Though Judge Kaplan expressly quoted this narrowing language, his opinion arguable is not as narrow. To be sure, he emphasized that the SIV itself was designed for a "limited target. But he also said that the rating agencies are not the equivalent of the "financial press," and he indicated that the opinions were not entitled to protection where the opinions are not of "public concern." This analysis may or may not be sufficient to bar the First Amendment defense in a public-at-large kind of claim, but it nonetheless does seen to constrain the availability of the defense in a wide variety of circumstances – and a wider variety of circumstances than would the standard in Judge Sheindlin’s case.


Whether plaintiffs in other cases will be able to build further on Judge Kaplan’s opinion remains to be seen. It particularly remains to be seen whether Judge Kaplan’s analysis will prove useful in a public-at-large case, as opposed to a "select group of investors" kind of case.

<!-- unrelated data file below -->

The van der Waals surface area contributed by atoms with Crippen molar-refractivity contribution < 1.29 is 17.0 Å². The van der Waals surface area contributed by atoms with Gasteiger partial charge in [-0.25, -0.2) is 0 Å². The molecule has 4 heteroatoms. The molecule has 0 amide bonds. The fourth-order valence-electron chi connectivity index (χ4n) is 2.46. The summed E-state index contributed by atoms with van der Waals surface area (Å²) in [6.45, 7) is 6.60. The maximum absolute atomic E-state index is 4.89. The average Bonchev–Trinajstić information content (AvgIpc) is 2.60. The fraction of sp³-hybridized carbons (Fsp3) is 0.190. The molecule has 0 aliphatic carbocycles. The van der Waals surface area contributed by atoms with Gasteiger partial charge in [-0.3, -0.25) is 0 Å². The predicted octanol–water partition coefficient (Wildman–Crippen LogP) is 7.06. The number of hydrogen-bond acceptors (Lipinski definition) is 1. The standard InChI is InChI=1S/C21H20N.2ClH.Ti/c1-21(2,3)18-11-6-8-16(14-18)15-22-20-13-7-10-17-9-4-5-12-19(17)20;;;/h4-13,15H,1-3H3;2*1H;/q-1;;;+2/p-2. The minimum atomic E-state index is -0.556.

Nevertheless the plaintiffs in these cases have shown themselves capable of building on openings in the defense. However, even the plaintiffs that have already survived preliminary motions are all still a very long way from any actual recovery. But surviving the motions to live for another day is the name of the game for plaintiffs in these kinds of cases. The small but growing number of rulings favorable to the plaintiffs seem to offer some reason to suspect that a number of these cases against the rating agencies may yet go forward.


Special thank to Henry Turner of the Turner Law Offices for providing me with a copy of Judge Kaplan’s opinion in the Calpers case.